Last week, we told you about a Change.org petition that declared Colorado "full."
The provocative text of this call to arms, titled "Stop Transplants From Moving to Colorado!," prompted plenty of agreement.
But there was also some significant push-back.
A prime example is the following response, written by Laurie L. of Arvada and titled "Another Open Letter to CO Natives: About the 'Colorado FULL' Petition."
In it, Ms. L., who moved here in 2014, provides historical context for the influx of new residents, as well as statistical evidence that the state is nowhere near full — and concludes by suggesting that knee-jerk demands to ban non-natives from putting down roots are foolish, if not worse.
Check out her take below.
Another Open Letter to CO Natives: About the "Colorado FULL" Petition
What the author of the COLORADO “FULL” petition — obviously too chicken to identify themselves — fails to understand despite their lifelong residency in Colorado, is that the burgeoning growth Colorado is seeing now is a continuation of an expansive growth trend that began in the post-WWII period when the U.S. government placed dozens of tech-oriented facilities here. That opened the door to Colorado's nation-leading "high-tech" workforce, which has continued to evolve with the state being home to some of the nation's leading biotech, telecommunications, electronics and software companies. Construction, transportation and business services are also growing, vital sectors that support Colorado's rapidly diversifying economic base.
The petitioner's three-generations-back ancestral TRANSPLANTS likely came to Colorado after the Homestead Act of 1862 opened the eastern plains to farmers, or during one of the many natural-resource related booms of the 1860's into the early 1900's. Those resource-based industries were largely transformed during the intervening 100 years into today's vibrant mix, in which no single industry constitutes more than 10 percent of the state's GDP. This diversity improves our state's resilience in economic downturns, and is one of the many reasons I selected Colorado as my new home in 2014.
Adding to growth initiated by these historical economic trends are state, county and city economic development programs that over the past 30 years have attracted investment and workers to Colorado. “NAIIVES” such as this petitioner want to believe that "pot" has brought all of these new transplants to Colorado — but with marijuana legal here for only two years, that perspective is deeply flawed. Pot did NOT build Denver Tech Center, expand our universities, develop all of those new communities south of Denver (Littleton, Highlands Ranch, Centennial, etc.), or establish the brewing industry here. Plain old human ingenuity and solid economic development programs did. In fact, I would assume that the very idea that marijuana is creating Colorado's current boom would cause many of the original framers of Colorado's economic success to roll over in their graves!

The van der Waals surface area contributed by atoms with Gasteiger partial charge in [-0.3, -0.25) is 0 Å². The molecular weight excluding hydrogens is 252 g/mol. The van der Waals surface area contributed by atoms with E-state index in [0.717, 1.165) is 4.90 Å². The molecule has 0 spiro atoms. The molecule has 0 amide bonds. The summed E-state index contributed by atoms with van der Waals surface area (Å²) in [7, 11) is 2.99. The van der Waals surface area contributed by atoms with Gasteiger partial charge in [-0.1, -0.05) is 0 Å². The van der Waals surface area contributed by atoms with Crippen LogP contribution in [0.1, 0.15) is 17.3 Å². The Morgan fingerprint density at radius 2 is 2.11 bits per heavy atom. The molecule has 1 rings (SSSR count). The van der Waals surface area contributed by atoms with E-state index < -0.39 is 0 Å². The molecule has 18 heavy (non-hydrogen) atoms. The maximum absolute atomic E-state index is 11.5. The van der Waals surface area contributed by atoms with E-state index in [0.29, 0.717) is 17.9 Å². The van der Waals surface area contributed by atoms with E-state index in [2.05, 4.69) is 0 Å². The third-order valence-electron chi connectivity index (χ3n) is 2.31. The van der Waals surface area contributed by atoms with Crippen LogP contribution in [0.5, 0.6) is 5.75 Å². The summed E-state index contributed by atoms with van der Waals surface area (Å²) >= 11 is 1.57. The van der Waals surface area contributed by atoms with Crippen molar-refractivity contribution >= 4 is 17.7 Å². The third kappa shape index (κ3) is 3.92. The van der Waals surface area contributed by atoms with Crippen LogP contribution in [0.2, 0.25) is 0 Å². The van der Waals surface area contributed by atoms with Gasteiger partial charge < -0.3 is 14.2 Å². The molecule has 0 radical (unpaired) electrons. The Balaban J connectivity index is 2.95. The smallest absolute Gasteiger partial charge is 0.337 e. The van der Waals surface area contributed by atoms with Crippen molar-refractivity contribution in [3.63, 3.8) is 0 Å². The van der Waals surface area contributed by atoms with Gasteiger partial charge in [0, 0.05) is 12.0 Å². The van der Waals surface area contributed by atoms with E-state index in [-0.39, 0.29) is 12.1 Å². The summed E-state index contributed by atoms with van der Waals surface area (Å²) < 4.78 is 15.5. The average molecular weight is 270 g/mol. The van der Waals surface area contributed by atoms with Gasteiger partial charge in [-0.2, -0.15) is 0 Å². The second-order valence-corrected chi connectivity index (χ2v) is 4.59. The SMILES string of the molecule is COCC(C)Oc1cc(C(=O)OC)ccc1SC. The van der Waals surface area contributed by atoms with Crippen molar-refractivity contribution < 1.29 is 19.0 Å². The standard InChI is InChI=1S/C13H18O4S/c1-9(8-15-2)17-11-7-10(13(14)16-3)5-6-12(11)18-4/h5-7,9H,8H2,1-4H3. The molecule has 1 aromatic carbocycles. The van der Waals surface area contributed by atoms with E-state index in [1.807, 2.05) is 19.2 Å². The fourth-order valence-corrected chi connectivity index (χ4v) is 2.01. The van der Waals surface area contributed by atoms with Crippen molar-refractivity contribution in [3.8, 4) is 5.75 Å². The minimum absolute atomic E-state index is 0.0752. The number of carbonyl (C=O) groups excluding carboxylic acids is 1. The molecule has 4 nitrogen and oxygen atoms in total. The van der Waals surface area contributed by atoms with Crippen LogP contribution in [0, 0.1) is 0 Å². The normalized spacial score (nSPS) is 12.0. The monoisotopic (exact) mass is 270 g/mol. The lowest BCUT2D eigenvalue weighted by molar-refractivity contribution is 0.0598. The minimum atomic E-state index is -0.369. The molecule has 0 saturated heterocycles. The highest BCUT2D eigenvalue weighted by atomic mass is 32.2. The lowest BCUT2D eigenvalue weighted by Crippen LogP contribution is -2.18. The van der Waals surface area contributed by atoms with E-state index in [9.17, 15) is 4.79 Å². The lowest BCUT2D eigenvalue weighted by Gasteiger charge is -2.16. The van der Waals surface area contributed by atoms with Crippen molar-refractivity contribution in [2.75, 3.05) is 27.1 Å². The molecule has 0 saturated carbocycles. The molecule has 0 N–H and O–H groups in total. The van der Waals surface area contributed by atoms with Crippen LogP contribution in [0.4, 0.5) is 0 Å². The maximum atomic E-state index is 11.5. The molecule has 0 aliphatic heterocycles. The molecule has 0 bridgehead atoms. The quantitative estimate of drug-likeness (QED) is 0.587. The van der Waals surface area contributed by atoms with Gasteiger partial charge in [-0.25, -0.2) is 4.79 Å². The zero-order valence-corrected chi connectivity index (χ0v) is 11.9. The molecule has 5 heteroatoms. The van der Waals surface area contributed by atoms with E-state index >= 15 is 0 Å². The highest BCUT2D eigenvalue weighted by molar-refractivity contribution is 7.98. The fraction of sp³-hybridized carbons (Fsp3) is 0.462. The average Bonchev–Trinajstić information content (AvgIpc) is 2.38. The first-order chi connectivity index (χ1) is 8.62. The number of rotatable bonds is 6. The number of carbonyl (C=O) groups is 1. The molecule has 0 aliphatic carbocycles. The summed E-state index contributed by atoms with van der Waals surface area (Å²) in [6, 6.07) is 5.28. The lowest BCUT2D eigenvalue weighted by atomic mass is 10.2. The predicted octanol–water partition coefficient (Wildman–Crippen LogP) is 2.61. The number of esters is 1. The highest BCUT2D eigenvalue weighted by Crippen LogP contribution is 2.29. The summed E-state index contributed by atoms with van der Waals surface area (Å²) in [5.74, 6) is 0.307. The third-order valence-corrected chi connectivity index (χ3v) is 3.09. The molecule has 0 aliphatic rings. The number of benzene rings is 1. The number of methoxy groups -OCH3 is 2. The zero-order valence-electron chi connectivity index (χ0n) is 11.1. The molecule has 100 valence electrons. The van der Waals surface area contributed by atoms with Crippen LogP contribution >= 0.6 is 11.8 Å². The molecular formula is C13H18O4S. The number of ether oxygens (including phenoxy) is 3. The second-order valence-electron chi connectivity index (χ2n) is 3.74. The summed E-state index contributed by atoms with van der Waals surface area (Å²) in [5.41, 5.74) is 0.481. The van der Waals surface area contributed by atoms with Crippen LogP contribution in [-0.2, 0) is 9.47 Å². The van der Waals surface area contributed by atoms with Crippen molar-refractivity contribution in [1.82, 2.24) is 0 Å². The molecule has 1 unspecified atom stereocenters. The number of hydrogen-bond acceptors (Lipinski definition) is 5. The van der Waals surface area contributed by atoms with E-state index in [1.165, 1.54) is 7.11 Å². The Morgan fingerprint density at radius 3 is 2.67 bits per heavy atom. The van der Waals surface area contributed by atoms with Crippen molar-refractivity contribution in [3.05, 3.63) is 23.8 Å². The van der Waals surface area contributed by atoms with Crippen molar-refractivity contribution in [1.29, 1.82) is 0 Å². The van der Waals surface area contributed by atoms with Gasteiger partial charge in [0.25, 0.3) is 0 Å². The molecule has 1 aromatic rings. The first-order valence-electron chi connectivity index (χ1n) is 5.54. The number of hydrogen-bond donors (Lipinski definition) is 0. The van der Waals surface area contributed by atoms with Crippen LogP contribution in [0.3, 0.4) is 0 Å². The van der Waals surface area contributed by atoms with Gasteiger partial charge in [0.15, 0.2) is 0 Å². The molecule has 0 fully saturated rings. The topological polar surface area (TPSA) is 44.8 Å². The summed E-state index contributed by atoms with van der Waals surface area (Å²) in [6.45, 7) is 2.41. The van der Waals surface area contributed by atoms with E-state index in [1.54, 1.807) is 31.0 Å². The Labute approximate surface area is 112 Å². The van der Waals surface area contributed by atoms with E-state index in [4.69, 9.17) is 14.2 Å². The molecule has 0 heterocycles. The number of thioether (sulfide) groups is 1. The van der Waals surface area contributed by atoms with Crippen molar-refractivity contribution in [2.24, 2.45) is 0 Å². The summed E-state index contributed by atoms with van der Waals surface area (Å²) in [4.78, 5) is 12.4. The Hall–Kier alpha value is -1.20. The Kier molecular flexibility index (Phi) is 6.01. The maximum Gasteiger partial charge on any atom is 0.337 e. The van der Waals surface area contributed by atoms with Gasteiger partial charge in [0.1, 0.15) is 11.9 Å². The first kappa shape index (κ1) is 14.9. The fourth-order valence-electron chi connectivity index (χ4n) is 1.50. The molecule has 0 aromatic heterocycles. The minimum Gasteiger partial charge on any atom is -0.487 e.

The real reason underlying Colorado's growth, in my view, is the one thing that nobody wants to talk about: population growth. As long as we continue to add new humans to the planet at stratospheric rates, all of those humans need a place to live. Yes, many of us are fleeing even more densely populated areas for the great lifestyle and JOBS that are available here in Colorado. Instead of griping about Colorado being too "FULL," the petitioner should notice that as of the 2010 census, Colorado ranked 38th out of 50 states in population density. Colorado’s growth during the intervening six years could not possibly have moved our state very far up this list. Colorado is not “FULL” by any way of looking at it.
If you like this story, consider signing up for our email newsletters.
SHOW ME HOW
So please, “NAIIVES," take a vacation outside of Colorado or better yet, go live someplace else for a while. You seem to think that the growth-related problems we are seeing here are unique, but that is simply because you lack perspective. Or go ahead and hold onto the uninformed ideology you hold so dear, and let the rest of us see you as a dinosaur. Whatever you do, please just stop talking. You sound dumb. Please leave this debate to the grownups.